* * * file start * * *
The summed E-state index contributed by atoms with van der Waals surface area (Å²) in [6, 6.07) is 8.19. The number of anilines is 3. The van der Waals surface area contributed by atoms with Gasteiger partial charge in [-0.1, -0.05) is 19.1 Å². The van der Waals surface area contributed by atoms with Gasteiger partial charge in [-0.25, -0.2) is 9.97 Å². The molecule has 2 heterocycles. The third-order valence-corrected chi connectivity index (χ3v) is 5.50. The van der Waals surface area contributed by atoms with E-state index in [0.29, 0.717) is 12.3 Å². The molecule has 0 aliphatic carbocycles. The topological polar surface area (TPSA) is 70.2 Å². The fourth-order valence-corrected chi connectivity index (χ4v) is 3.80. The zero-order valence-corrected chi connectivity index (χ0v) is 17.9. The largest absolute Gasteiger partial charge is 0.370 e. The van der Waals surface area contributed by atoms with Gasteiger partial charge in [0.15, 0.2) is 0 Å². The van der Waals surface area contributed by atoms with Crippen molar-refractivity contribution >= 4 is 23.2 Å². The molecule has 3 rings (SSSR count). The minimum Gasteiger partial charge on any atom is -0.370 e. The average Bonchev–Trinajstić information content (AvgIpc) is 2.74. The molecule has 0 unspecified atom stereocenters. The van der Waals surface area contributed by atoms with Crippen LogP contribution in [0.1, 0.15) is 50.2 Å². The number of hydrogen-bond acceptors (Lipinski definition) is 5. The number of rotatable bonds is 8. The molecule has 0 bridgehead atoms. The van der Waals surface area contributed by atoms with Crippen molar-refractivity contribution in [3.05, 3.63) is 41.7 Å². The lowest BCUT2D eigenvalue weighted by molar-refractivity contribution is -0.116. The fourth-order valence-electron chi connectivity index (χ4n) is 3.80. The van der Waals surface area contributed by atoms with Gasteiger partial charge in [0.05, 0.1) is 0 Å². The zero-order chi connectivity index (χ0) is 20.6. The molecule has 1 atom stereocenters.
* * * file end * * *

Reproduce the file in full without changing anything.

The summed E-state index contributed by atoms with van der Waals surface area (Å²) in [6, 6.07) is 8.19. The number of anilines is 3. The van der Waals surface area contributed by atoms with Gasteiger partial charge in [-0.1, -0.05) is 19.1 Å². The van der Waals surface area contributed by atoms with Gasteiger partial charge in [-0.25, -0.2) is 9.97 Å². The molecule has 2 heterocycles. The third-order valence-corrected chi connectivity index (χ3v) is 5.50. The van der Waals surface area contributed by atoms with E-state index in [0.29, 0.717) is 12.3 Å². The molecule has 0 aliphatic carbocycles. The topological polar surface area (TPSA) is 70.2 Å². The fourth-order valence-corrected chi connectivity index (χ4v) is 3.80. The zero-order valence-corrected chi connectivity index (χ0v) is 17.9. The largest absolute Gasteiger partial charge is 0.370 e. The van der Waals surface area contributed by atoms with Gasteiger partial charge in [0.15, 0.2) is 0 Å². The van der Waals surface area contributed by atoms with Crippen molar-refractivity contribution >= 4 is 23.2 Å². The molecule has 3 rings (SSSR count). The minimum Gasteiger partial charge on any atom is -0.370 e. The average Bonchev–Trinajstić information content (AvgIpc) is 2.74. The molecule has 0 unspecified atom stereocenters. The van der Waals surface area contributed by atoms with Crippen LogP contribution in [0.1, 0.15) is 50.2 Å². The number of hydrogen-bond acceptors (Lipinski definition) is 5. The number of rotatable bonds is 8. The molecule has 0 bridgehead atoms. The van der Waals surface area contributed by atoms with Crippen molar-refractivity contribution in [3.05, 3.63) is 41.7 Å². The lowest BCUT2D eigenvalue weighted by molar-refractivity contribution is -0.116. The fourth-order valence-electron chi connectivity index (χ4n) is 3.80. The van der Waals surface area contributed by atoms with Gasteiger partial charge in [0.05, 0.1) is 0 Å². The zero-order chi connectivity index (χ0) is 20.6. The molecule has 1 atom stereocenters.